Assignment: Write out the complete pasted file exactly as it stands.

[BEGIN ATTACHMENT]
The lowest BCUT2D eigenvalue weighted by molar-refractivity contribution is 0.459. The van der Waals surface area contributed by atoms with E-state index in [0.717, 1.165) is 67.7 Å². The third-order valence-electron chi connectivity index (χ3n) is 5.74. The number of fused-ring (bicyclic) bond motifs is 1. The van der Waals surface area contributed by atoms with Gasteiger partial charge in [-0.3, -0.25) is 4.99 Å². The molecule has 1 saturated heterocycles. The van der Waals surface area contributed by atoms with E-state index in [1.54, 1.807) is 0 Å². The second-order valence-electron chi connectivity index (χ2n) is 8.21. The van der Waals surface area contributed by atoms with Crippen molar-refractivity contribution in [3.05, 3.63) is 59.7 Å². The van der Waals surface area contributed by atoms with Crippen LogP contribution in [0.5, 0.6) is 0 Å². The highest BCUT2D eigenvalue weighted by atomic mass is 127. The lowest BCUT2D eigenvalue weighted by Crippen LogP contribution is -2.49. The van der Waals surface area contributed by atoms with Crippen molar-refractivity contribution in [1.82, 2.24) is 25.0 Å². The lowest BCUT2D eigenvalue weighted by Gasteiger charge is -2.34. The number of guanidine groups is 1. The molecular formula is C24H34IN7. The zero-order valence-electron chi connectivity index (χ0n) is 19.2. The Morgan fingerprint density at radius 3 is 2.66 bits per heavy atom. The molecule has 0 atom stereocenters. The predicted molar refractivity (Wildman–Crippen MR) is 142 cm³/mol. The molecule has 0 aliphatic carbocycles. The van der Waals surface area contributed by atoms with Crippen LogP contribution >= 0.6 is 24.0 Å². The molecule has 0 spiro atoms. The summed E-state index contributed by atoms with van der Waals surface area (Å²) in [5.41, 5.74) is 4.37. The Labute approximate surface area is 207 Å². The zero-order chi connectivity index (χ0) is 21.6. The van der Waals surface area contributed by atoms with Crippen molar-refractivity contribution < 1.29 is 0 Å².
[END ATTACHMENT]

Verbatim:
The lowest BCUT2D eigenvalue weighted by molar-refractivity contribution is 0.459. The van der Waals surface area contributed by atoms with E-state index in [0.717, 1.165) is 67.7 Å². The third-order valence-electron chi connectivity index (χ3n) is 5.74. The number of fused-ring (bicyclic) bond motifs is 1. The van der Waals surface area contributed by atoms with Gasteiger partial charge in [-0.3, -0.25) is 4.99 Å². The molecule has 1 saturated heterocycles. The van der Waals surface area contributed by atoms with E-state index in [1.54, 1.807) is 0 Å². The second-order valence-electron chi connectivity index (χ2n) is 8.21. The van der Waals surface area contributed by atoms with Crippen molar-refractivity contribution in [3.05, 3.63) is 59.7 Å². The van der Waals surface area contributed by atoms with Crippen LogP contribution in [0.5, 0.6) is 0 Å². The highest BCUT2D eigenvalue weighted by atomic mass is 127. The lowest BCUT2D eigenvalue weighted by Crippen LogP contribution is -2.49. The van der Waals surface area contributed by atoms with Crippen molar-refractivity contribution in [1.82, 2.24) is 25.0 Å². The lowest BCUT2D eigenvalue weighted by Gasteiger charge is -2.34. The number of guanidine groups is 1. The molecular formula is C24H34IN7. The zero-order valence-electron chi connectivity index (χ0n) is 19.2. The Morgan fingerprint density at radius 3 is 2.66 bits per heavy atom. The molecule has 0 atom stereocenters. The predicted molar refractivity (Wildman–Crippen MR) is 142 cm³/mol. The molecule has 0 aliphatic carbocycles. The van der Waals surface area contributed by atoms with Crippen LogP contribution >= 0.6 is 24.0 Å². The molecule has 0 spiro atoms. The summed E-state index contributed by atoms with van der Waals surface area (Å²) in [5.41, 5.74) is 4.37. The Labute approximate surface area is 207 Å². The zero-order chi connectivity index (χ0) is 21.6. The van der Waals surface area contributed by atoms with Crippen molar-refractivity contribution < 1.29 is 0 Å².